The second1 decision was Podiratne and another m Range ForestOfficer Puf/a‘/ab7 r(S^i '163/72,' M.CT Puttalam 11394 – S.C. minutesof 11th November 1975)( Which was a decision of two Judges of thelast Supreme Court, where Wecraratne J., with Tennekoon CJ.agreeing, followed the decision of De Kretser J. and held thatRegulation 5 was ultra vires the Forest Ordinance on the ground ofalleged sub-delegation, as held by De Kretser J.
However, in the case of R.F.O., Ratnapura, v. Nandasena (S.C.969/73, M.C. Ratnapura 82530 – S.C. minutes of 27 February 1975),Walpita J., with Ismail J. agreeing, disagreed with the judgment ofDe Kretser J! and held that Regulation 5 did not involve anydelegation of legislative power that was vested in the Minister andthat1 what was delegated was only an ‘administrative power’, thedelegation of which power was not prohibited. This judgment ofWalpita J. had apparently not been brought to the notice of WeeraratncJ. and Tennekoon" CJ.
Section 24 of the Forest Ordinance authorised the Minister tomake regulations respecting the matters referred to in that section.Section 65 of the Ordinance vests these regulations with the forceof law on their publication in the Gazette. It is not disputed thatthe aforesaid Regulation 5 along with the other Regulations appearingin Gazette No. 14710/7 were made by the Minister. He has exercisedthe power delegated to him by the legislature. He has not delegatedthat function to the Conservator of Forests. All that he has doneunder the aforesaid Regulation 5 is-to impose on the Conservatorof Forests the duty or obligation of-’specifying the areas and thespecies of timber to which the regulations arc to apply and toempower the Conservator 'to': authorise “Forest Officers to issue therelevant permits for the' transportatidn 6f such timber.
The question in issue is whether by Regulation 5 the Minister hasfiub-delcgatcd to the Conservator of Forests, his principal Forest
Perera v. Forest Department (Sharvananda. J.)
Department official, a part of the legislative powers vested in himby section 4 of the Ordinance, as held by De Kretser J., or merelydelegated a part of his administrative powers, as held by Walpita J.
There is a strong presumption against construing a grant of delegatedlegislative power as empowering the delegate to sub-delegate thewhole or any substantial part of the law-making power entrusted toit. – see King Emperor v. Benoari Lai Sarma (1945] A.C. 14, 24.“When Parliament has specifically appointed an authority to dischargea legislative function, a function normally exercised by Parliamentitself, it cannot readily be presumed to have intended that its delegateshould be free 'to empower another person or body to act in itsplace.” (De Smith – Judicial Review of Administrative Action, 4thEd. at 300). It is undoubtedly true that the Minister acting undersection 24 must himself discharge the duty of legislation there castupon him and cannot transfer it to other authorities. In my view,the Minister has not by Regulation 5 delegated his-legislative powersat all. By that regulation, the Minister has endowed'the Conservatorof Forests with the administrative power of specifying ©r demarcatingthe areas within or out of >which timber or any; species specifiedtherein could not be transported without a permit and-of authorisingForest Officers to issue the relevant permit.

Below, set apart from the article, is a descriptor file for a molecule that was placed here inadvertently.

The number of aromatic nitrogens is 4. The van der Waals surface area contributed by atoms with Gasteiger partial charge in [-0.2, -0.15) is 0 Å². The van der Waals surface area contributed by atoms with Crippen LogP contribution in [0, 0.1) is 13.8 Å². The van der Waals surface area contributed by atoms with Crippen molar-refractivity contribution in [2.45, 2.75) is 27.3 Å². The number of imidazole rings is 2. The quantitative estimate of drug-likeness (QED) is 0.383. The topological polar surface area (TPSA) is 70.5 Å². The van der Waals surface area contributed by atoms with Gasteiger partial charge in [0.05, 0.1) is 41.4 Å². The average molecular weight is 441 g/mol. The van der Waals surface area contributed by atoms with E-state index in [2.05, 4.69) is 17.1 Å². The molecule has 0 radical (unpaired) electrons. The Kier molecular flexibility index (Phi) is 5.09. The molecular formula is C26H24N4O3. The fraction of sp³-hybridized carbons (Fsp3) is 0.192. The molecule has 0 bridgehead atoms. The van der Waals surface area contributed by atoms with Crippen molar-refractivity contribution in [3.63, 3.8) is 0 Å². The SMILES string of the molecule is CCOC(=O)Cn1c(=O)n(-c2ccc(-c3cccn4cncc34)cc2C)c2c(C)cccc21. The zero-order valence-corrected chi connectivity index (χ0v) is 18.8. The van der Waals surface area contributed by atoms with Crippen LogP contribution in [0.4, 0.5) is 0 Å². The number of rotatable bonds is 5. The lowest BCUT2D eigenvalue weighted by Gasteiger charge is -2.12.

Denning LJ. in Lewisham Borrough Council r. Roberts ( 1A.E.R. 815 at 824), brought out the distinction:
“I take it to be quite plain that when a Minister is entrustedwith administrative, as distinct from legislative, functions he isentitled to act by any authorised official of his department. TheMinister is not bound to give his mind to the matter personally.That is implicit in the modern machinery of Government."
In the same case, Jenkins J. elaborated at page 828:
“A Minister must perforce, from the necessity of the case, act
through his departmental officials, and where
functions are expressed to be committed to a Minister, thosefunctions must as a matter of necessary implication, be exercisableby the Minister either personally or through his departmentalofficials, and acts done in the exercise of those functions areequal acts of – the Minister whether they are done by him
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personally, or through his departmental officials, as in practiceexcept in matters of the very first importance they almostinvariably would be done. No question of agency or delegationas between the Minister and Mr. O’Gara (the official) seems tome to arise at all.”
Constitutionally there is no delegation by the Minister to hisofficials. When an officer exercises a power or discretion entrustedto him, constitutionally and legally that exercise is the act of theMinister. If a decision is made on the Minister’s behalf by one ofhis officials, then that constitutionally is the Minister’s decision. Itis not strictly a matter of delegation. It is that the official acts asthe Minister himself and the official’s decision is the Minister’sdecision. When a Minister is entrusted with administrative as distinctfrom legislative functions, he is entitled to act by any authorisedofficer of his department. The Minister is not bound to give hismind to the matter personally. This is implicit in the modern machineryof Government. In the Lewisham Borrough Council case (supra), itwas held that the powers there in question were not legislative butmerely administrative and that the Minister was entitled to delegatethem, as he did.
■ The .rationale of the principle has been lucidly explained by LordGreene MR. in Carltona, Ltd. v. Commissioner of Works (1943] 2
E.R. 560 at 563.